But Democrats are fighting Democrats over whether to focus on social justice issues or industry priorities like banking. Marijuana advocates are divided among themselves over whether to push for full legalization or settle for less far-reaching legislation. And many Republicans — some of whom are seeing the benefits of cannabis legalization in their home states — are still decidedly against any legalization on the national level, even for medicinal uses.
At the same time that Congress is in gridlock, there is growing national support for cannabis, which is illegal at the federal level but at least partially legal in 33 states. In addition, public opinion is shifting rapidly, with nearly two-thirds of Americans supporting legalization according to Gallup — double the level of support two decades ago. That’s led to a steadily growing number of lawmakers on both sides of the aisle who represent states with legal cannabis markets, making them more sympathetic toward legislation aimed at helping the burgeoning industry — which brought in roughly $10 billion in sales last year.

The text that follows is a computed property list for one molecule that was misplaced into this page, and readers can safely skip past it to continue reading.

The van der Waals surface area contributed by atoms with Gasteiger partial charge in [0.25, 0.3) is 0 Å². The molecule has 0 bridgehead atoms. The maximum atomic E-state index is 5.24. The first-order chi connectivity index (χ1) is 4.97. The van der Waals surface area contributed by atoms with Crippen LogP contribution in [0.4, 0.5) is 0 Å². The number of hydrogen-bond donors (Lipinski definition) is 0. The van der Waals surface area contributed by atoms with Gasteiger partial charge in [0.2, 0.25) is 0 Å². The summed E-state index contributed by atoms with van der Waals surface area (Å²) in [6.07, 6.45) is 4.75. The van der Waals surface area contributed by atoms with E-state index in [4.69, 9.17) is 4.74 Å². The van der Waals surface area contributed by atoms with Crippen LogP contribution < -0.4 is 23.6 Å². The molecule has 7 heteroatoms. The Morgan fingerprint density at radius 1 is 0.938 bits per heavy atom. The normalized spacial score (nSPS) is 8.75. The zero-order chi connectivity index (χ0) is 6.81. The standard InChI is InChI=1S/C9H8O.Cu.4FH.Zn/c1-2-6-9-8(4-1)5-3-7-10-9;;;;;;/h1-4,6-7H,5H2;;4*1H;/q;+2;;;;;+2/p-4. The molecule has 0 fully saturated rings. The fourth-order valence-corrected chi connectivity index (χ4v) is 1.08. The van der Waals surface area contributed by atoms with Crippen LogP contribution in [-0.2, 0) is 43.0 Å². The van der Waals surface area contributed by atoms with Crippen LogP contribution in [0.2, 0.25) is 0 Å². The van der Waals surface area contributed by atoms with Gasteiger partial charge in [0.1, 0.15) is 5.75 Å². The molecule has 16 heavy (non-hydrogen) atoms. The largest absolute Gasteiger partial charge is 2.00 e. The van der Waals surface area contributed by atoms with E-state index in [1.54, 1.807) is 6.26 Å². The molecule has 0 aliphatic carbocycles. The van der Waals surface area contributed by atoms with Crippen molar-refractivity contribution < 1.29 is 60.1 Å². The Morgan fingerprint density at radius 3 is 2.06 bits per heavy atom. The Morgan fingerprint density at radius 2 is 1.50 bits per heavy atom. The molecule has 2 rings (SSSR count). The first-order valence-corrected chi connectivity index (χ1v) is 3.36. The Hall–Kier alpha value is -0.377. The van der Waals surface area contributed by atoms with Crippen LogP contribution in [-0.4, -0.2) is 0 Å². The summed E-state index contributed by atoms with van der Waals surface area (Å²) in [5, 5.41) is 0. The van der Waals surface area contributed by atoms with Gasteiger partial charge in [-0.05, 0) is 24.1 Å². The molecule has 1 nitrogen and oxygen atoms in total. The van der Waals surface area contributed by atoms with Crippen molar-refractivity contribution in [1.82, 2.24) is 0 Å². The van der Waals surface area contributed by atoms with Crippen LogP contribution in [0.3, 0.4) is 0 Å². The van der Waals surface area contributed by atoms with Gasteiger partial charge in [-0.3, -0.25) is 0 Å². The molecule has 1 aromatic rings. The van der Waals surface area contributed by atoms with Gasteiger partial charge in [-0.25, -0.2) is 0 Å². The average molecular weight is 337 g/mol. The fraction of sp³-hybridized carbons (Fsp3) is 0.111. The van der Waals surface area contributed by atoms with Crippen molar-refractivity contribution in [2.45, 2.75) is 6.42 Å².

These conflicts between state and federal law have created a rash of problems for cannabis companies, including lack of access to banking services, sky-high federal tax rates and bewildering questions about exactly what business practices are legal.